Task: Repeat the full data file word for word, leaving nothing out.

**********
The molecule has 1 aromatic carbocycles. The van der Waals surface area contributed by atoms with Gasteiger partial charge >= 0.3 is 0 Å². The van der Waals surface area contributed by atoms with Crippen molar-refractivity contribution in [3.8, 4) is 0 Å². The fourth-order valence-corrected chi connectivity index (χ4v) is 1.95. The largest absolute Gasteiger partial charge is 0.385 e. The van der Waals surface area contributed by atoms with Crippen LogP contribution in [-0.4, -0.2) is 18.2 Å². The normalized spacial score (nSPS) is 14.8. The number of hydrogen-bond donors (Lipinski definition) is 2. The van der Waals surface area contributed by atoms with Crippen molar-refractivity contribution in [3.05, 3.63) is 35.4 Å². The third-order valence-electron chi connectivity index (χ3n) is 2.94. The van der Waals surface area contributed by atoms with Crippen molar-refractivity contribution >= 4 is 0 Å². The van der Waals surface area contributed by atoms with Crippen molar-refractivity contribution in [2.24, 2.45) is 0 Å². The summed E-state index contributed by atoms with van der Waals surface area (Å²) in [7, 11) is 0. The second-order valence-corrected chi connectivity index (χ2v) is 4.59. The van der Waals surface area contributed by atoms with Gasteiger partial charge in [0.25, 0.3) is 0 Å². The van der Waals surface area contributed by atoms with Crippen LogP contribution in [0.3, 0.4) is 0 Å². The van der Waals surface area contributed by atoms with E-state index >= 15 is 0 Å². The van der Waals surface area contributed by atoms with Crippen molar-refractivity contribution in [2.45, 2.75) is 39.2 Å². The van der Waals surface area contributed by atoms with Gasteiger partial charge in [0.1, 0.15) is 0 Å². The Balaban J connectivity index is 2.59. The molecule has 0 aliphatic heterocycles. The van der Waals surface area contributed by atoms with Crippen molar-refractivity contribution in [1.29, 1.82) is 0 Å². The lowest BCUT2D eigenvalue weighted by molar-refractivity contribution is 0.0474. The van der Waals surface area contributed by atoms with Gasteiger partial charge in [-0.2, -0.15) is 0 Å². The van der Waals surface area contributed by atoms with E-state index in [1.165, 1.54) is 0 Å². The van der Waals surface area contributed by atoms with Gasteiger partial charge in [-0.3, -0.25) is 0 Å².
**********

The molecule has 1 aromatic carbocycles. The van der Waals surface area contributed by atoms with Gasteiger partial charge >= 0.3 is 0 Å². The van der Waals surface area contributed by atoms with Crippen molar-refractivity contribution in [3.8, 4) is 0 Å². The fourth-order valence-corrected chi connectivity index (χ4v) is 1.95. The largest absolute Gasteiger partial charge is 0.385 e. The van der Waals surface area contributed by atoms with Crippen LogP contribution in [-0.4, -0.2) is 18.2 Å². The normalized spacial score (nSPS) is 14.8. The number of hydrogen-bond donors (Lipinski definition) is 2. The van der Waals surface area contributed by atoms with Crippen molar-refractivity contribution in [3.05, 3.63) is 35.4 Å². The third-order valence-electron chi connectivity index (χ3n) is 2.94. The van der Waals surface area contributed by atoms with Crippen molar-refractivity contribution >= 4 is 0 Å². The van der Waals surface area contributed by atoms with Crippen molar-refractivity contribution in [2.24, 2.45) is 0 Å². The summed E-state index contributed by atoms with van der Waals surface area (Å²) in [7, 11) is 0. The second-order valence-corrected chi connectivity index (χ2v) is 4.59. The van der Waals surface area contributed by atoms with Gasteiger partial charge in [0.25, 0.3) is 0 Å². The van der Waals surface area contributed by atoms with Crippen LogP contribution in [0.3, 0.4) is 0 Å². The van der Waals surface area contributed by atoms with E-state index >= 15 is 0 Å². The van der Waals surface area contributed by atoms with Crippen molar-refractivity contribution in [2.45, 2.75) is 39.2 Å². The van der Waals surface area contributed by atoms with Gasteiger partial charge in [0.1, 0.15) is 0 Å². The Balaban J connectivity index is 2.59. The molecule has 0 aliphatic heterocycles. The van der Waals surface area contributed by atoms with Crippen molar-refractivity contribution in [1.29, 1.82) is 0 Å². The lowest BCUT2D eigenvalue weighted by molar-refractivity contribution is 0.0474. The van der Waals surface area contributed by atoms with Gasteiger partial charge in [-0.2, -0.15) is 0 Å². The van der Waals surface area contributed by atoms with E-state index in [1.165, 1.54) is 0 Å². The van der Waals surface area contributed by atoms with Gasteiger partial charge in [-0.3, -0.25) is 0 Å².